Mayor Michael R. Bloomberg, who has long expressed his regret that the United States did not do a better job honoring veterans of the Vietnam War in the 1970s, has cited advice from the Pentagon in deciding it was not appropriate to hold a parade while American soldiers are still fighting in Afghanistan.
But a growing coalition of veterans, elected officials and other public figures are disagreeing, saying it is time to celebrate the men and women who served in Iraq.
Leslie H. Gelb, the president emeritus of the Council on Foreign Relations, a former correspondent for The New York Times and a board member of the Iraq and Afghanistan Veterans of America, called the Pentagon’s position “supercilious sensitivity” and “Washington-think.”…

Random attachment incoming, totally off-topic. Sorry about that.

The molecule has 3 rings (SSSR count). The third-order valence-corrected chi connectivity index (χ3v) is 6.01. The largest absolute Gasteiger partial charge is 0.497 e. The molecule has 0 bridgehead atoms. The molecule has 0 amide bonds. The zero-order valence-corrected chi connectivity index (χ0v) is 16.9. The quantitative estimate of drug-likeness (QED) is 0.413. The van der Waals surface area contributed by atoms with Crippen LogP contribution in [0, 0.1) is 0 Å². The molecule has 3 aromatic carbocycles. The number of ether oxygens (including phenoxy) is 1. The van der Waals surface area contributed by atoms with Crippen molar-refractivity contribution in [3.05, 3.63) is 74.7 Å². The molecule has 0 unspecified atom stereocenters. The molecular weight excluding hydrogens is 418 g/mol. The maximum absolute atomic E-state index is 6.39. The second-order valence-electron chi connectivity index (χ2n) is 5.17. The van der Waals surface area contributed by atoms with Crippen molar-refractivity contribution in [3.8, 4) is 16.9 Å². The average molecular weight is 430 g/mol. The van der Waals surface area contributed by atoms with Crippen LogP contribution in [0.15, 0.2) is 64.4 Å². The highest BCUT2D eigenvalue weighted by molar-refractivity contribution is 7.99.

Adam J. Berinsky, an associate professor of political science at the Massachusetts Institute of Technology and the author of “In Time of War: Understanding American Public Opinion From World War II to Iraq,” said military leaders could be worried about a public relations gaffe. He recalled former President George W. Bush’s “Mission Accomplished” speech on May 1, 2003, in which Mr. Bush declared major combat operations in Iraq to be over.
“I’m sure that the military is very sensitive to that,” Dr. Berinsky said. “If we’re going to have a celebration for the end of the war, let’s make sure that we actually have an end of the war.”